Other than that, the SB-900 should be pretty straightforward for previous Speedlight users. The head swivel mechanism is still the same (though you can go the full 180 degrees in both directions now, and the primary Mode and Zoom buttons are the same. We still have the flip lock lever to secure the flash in the hot shoe, and the small diffuser and white reflector still pull out from the top of the head the same way. The battery compartment door is slightly better than the SB-800's and seems less flimsy, but it will still tend to pop open when the flash is dropped.

How's it Perform?

In terms of Guide Numbers, things haven't changed a lot. For FX cameras, the GNs tend to be very slightly lower for the SB-900 than for the SB-800 for equivalent settings, though the ability to focus the flash head and the 200mm head position can give you a boost if you're not trying to light really wide areas and prefer to limit the flash coverage. Also, there's a bit more power at the very widest setting, probably due to changes in the diffuser. From a practical, functional level, I'd rate this all as a wash. The ability to shape the beam is actually more beneficial in actual shooting than a bit more power would be, in my opinion. Bottom line: don't expect a light level boost over an SB-800.

On the other hand, one performance aspect is clearly improved and its a doozey: flash recycling is rated as 50-90% faster than before. I actually tried this with some nearly dead batteries--which usually represent the worst case for recycling--and was surprised to still see a major difference between my SB-800 and SB-900. With newly charged Nimh recyclable batteries, the stated claim of 2.3 seconds was nearly met in my testing, and I was getting almost exactly a 100% speed boost when I moved those batteries from the SB-800 to the SB-900. That's with four batteries. Essentially, the SB-900 recycles with four batteries about as fast as the SB-800 does with five. Nice. No more battery wart on the side of my flash!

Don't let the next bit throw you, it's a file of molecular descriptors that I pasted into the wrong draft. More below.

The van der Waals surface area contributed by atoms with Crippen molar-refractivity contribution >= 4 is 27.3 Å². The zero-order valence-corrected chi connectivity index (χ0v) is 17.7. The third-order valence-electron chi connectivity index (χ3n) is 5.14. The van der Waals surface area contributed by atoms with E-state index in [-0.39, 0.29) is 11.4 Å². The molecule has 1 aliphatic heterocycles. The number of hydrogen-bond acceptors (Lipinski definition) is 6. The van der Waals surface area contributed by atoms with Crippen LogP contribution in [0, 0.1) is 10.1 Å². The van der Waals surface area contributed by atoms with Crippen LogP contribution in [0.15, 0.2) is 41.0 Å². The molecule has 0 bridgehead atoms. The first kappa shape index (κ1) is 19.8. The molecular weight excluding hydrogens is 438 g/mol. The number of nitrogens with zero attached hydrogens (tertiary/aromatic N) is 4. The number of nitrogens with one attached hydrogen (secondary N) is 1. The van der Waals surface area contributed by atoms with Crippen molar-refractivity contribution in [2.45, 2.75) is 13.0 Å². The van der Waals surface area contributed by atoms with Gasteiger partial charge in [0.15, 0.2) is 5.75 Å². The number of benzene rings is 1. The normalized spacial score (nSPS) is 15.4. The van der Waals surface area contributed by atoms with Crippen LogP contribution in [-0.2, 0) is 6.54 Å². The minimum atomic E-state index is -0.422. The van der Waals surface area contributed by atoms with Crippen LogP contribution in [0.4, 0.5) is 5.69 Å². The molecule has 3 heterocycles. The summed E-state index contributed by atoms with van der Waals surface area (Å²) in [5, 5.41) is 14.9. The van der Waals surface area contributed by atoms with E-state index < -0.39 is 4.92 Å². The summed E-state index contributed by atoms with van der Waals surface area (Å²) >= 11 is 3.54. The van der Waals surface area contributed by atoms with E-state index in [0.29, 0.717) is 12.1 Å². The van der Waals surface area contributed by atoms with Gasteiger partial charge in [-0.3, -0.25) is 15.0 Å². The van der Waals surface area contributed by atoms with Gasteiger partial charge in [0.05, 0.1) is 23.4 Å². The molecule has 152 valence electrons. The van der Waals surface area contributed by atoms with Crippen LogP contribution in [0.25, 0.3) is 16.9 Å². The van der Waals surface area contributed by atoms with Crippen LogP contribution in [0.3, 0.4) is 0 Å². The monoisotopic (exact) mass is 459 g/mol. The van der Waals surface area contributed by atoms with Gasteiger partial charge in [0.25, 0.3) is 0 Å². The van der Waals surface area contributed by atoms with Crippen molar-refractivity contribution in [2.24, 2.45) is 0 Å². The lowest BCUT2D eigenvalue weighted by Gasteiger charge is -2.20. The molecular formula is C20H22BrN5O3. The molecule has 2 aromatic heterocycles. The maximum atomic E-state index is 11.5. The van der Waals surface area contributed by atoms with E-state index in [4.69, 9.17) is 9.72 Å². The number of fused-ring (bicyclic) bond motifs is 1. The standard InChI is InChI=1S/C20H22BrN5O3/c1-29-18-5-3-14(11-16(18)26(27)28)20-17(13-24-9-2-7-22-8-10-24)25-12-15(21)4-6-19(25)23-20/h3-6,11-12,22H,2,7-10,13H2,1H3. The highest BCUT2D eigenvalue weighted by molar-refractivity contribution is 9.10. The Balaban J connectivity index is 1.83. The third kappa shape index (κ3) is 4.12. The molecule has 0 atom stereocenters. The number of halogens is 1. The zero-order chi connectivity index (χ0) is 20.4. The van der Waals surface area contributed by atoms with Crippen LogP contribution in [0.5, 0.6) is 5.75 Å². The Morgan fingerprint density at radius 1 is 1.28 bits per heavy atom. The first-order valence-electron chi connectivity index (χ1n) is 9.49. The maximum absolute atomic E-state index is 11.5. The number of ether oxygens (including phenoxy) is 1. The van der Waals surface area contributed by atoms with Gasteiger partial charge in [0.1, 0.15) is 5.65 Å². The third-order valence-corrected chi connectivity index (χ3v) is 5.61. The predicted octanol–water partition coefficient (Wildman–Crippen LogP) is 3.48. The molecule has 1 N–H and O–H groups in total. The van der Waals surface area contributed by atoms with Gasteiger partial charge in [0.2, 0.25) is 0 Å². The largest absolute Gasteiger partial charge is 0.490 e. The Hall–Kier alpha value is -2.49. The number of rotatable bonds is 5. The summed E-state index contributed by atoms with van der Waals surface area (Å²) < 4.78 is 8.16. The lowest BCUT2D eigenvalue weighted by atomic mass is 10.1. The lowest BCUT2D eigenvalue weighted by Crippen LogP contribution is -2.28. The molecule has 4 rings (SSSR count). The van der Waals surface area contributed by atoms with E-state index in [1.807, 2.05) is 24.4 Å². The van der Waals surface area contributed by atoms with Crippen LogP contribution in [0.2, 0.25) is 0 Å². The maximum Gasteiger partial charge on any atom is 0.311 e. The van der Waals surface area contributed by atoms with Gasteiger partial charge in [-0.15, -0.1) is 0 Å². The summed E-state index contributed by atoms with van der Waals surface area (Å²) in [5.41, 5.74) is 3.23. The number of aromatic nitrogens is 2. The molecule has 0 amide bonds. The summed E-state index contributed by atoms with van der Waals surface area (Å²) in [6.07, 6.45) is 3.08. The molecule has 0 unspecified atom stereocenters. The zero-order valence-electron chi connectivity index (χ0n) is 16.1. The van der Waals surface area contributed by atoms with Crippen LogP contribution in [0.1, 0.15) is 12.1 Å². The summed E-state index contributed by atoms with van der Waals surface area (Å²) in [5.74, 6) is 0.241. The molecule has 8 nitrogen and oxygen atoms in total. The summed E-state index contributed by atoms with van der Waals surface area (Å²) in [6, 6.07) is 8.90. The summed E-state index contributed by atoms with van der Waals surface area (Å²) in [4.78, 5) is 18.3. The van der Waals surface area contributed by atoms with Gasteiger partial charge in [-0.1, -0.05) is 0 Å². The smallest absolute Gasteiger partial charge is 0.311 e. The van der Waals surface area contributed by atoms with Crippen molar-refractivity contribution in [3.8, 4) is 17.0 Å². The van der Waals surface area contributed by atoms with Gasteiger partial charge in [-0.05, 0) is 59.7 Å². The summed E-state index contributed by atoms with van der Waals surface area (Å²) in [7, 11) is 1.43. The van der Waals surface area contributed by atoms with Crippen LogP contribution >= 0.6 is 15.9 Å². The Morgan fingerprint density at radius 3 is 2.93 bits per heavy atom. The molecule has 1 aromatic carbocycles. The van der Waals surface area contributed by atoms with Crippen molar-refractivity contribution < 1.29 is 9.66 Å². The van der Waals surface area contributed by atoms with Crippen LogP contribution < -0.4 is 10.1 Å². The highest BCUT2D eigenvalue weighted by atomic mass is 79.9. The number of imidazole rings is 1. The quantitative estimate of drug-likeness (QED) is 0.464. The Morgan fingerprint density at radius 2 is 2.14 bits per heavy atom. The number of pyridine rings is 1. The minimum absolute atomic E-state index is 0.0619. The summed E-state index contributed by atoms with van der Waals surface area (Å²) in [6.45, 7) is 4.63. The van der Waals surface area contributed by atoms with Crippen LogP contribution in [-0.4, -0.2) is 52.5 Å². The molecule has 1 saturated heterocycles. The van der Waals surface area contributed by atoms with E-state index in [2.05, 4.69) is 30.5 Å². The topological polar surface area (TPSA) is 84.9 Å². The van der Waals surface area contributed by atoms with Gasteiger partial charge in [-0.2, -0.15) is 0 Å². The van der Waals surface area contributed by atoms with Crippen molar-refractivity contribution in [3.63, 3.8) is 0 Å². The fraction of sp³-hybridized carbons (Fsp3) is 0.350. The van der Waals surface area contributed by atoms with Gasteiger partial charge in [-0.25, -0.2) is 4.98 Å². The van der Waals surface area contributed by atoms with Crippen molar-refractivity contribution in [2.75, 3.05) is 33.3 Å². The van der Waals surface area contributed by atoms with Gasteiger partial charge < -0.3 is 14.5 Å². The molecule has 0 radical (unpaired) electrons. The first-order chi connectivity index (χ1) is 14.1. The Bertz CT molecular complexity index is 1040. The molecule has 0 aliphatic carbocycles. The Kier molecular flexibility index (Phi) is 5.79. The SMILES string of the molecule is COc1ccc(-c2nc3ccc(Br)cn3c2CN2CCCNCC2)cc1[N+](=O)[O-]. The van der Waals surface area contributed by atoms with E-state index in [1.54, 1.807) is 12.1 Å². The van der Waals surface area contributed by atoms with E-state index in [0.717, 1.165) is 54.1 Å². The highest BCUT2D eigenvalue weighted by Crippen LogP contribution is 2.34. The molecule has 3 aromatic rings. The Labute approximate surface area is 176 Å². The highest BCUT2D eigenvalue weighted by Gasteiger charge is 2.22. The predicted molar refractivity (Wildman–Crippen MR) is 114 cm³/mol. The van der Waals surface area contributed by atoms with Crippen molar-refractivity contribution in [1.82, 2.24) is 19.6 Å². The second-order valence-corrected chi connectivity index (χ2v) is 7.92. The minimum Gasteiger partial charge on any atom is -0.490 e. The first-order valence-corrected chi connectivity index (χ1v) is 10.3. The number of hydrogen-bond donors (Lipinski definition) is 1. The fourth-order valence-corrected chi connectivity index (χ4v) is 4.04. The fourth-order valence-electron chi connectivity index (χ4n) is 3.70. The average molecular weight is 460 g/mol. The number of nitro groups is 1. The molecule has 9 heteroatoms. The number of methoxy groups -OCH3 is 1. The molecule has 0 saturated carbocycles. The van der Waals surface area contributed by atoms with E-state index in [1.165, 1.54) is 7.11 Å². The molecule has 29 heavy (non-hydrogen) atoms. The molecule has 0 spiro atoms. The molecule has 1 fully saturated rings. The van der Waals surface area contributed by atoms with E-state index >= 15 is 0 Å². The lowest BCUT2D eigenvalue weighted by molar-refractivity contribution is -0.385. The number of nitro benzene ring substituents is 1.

If you need to recycle even faster, try the optional SD-9, which will get you right down to the one second cycle range.


  • Getting a bit bulky. In every dimension the new flash is a bit bigger. Make more room in your case.
  • Some strange cost cutting. Plastic 1/4" tripod mount? No multiple cabled TTL or TTL modes for film bodies? No D-TTL? No dedicated head style switch?


  • Best flash interface yet. Tiny quibbles aside, Nikon nailed the controls. Faster to set, easier to set, easier to understand how it's set. Bingo.
  • Styled light. The ability to control the concentration of light is exceptionally useful. Indeed, it makes you want even more control.
  • Wireless Ability. All the features you want (including SU-4 mimicking), finally in a package that can be set quickly.
  • Lots of little touches that are a modest step forward. Faster recycling, better swivel, dedicated gel holder that impacts white balance correctly, the list of little things that were added or improved is quite long.

Recommended (2008, 2009, 2010, 2011, 2012, 2013, 2014, 2015, 2016)